Thursday, August 16, 2012

Korean studies to boost business

Korean studies is playing an important role for Portland, Oregon, as its harbor is the largest entry point for Hyundai automobiles in the United States, said Wim Wiewel, president of Portland State University.

“There is a need to have people that understand Korean culture and language, as Korea is an important economic partner for the city of Portland,” he said during an interview with The Korea Times at the Plaza Hotel in central Seoul, Aug. 9.

Although Koreans doing business with Portland are able to speak English, having Americans learn the language and culture of Korea will give them an enhanced understanding of their business partners, Wiewel said.

Portland State University has a Korean studies program, which was established in 1972 with an endowment by a Korean living in Oregon.

The program that teaches the Korean language for two-and-a-half years along with Korean history and culture now has a certain level of demand.

“When the Korean studies program was first established most of the students were second or third generation Korean-Americans, learning about their roots,” said the president. “But now those students make up about a third and the rest are Americans without Korean roots that have a genuine interest in Korea.”

Every year about 100 students take the Korean studies program. One main reason for the growing interest seems to be due to the popular Korean culture which is well-accepted by the students and exerting considerable influence.

“There are Korean popular culture organizations on campus in which students dance to K-pop,” said Wiewel. “Popular culture has powerful effects.”

With the growing demand and the need, the university now plans to create an official Korean studies department. This was in fact why Wiewel and a number of presidents of several universities around the world visited Korea from Aug. 6 to 11, invited by the Korea Foundation.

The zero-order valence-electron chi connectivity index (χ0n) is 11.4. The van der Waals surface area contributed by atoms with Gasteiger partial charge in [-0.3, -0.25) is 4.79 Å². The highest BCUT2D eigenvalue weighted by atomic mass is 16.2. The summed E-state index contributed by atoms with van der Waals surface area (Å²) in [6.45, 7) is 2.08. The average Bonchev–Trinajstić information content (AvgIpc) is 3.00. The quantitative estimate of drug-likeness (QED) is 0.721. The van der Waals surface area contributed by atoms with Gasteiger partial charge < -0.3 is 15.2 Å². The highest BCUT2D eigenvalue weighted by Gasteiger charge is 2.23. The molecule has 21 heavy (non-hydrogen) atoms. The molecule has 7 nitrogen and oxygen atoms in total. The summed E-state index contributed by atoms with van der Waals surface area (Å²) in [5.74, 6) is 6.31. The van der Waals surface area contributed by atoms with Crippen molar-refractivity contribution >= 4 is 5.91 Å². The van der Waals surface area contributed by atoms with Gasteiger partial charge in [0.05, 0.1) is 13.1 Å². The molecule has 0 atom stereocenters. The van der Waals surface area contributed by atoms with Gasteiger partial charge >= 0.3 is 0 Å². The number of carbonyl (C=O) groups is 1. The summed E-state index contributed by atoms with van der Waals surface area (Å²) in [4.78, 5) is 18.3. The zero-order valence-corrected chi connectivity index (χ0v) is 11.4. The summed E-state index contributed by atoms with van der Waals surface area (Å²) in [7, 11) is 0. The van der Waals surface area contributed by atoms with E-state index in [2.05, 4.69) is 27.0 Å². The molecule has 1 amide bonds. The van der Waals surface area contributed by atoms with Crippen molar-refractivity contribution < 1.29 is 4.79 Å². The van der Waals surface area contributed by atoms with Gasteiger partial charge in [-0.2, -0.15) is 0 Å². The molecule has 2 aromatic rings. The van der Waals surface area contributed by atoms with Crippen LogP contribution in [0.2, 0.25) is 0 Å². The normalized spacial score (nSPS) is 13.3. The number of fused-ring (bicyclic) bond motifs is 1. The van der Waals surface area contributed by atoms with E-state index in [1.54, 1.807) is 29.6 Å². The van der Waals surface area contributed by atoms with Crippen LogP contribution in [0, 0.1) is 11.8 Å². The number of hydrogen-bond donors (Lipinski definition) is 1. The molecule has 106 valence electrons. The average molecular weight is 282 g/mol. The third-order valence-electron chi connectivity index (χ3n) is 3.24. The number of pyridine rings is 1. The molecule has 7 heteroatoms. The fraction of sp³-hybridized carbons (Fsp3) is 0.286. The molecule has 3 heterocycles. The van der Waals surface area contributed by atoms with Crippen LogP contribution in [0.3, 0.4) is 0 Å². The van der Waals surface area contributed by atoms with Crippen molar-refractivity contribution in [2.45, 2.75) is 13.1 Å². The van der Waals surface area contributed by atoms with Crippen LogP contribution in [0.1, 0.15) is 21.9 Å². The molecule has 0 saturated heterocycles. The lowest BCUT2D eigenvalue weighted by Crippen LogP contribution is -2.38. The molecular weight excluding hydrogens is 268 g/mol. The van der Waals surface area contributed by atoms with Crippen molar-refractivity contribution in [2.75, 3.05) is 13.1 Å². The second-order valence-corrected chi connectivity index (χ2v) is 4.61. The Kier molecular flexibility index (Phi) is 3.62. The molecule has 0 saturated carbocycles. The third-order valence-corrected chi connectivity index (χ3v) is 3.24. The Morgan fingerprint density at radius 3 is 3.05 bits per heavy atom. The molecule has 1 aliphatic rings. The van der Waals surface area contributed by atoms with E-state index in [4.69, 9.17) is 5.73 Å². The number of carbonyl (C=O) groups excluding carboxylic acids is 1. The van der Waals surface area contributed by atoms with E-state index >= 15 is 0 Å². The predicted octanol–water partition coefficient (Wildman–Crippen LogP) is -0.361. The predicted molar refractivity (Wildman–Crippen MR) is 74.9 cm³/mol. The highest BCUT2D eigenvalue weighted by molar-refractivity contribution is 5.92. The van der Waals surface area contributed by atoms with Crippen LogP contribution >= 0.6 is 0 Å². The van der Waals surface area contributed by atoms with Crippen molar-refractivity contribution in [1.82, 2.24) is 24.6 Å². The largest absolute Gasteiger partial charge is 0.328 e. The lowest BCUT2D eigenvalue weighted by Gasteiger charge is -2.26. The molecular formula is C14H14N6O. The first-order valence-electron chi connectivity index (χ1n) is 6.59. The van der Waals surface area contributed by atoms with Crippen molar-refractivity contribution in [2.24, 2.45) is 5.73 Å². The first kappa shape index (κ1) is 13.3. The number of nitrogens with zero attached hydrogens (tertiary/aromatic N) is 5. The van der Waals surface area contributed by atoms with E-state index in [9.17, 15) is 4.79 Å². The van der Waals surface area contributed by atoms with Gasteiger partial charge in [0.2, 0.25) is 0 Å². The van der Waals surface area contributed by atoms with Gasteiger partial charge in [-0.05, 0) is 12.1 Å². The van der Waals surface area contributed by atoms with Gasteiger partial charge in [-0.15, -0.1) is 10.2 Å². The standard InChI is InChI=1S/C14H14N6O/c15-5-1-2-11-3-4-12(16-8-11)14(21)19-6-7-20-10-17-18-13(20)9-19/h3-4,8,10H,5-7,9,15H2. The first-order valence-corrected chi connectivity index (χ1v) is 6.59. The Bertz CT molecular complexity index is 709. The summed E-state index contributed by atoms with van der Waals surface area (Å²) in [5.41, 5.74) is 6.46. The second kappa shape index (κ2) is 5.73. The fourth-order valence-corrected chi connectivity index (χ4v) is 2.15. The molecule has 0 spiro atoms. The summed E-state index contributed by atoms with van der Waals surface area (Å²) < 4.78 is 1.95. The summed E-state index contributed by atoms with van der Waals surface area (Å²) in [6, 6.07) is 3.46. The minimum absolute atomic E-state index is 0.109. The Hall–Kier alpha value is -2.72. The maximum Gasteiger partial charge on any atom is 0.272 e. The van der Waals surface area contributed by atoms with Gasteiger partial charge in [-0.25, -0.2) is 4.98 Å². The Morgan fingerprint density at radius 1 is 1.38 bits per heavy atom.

During the stay, the presidents visited universities and research institutes, meeting officials to discuss the prospects and plans of teaching Korean studies at their schools.

As for Portland State University, two important developments have been made so far in this field. First is the exchange agreement with the University of Ulsan to have faculty members and students visit each other’s schools for several weeks.


Wim Wiewel, president of
Portland State University

The other is that the presence of Korean students is growing. “There are 106 students from Korea pursuing undergraduate and graduate level degrees and 12 visiting faculty members at the school as of this year,” said Wiewel.

Although it’s not the Korean students that will be taking the Korean classes, having an increased student population from Korea would contribute to heightened awareness and interest in Korea, he said.

Wiewel hopes that there will be interest from Korean foundations, corporations, and individuals in supporting the establishment of a department.

There is currently one regular professor teaching Korean studies at the university with the others being non-permanent lecturers.

“If a department is established, we will hire more faculty members. And other faculty members teaching related courses can also teach in the Korean studies department,” said the president.

“Anyhow, Korea will only become more important in the future for Portland and the U.S., so I believe interest in Korea will continue to grow, fueling the founding of a Korean studies department in the university.” 

No comments:

Post a Comment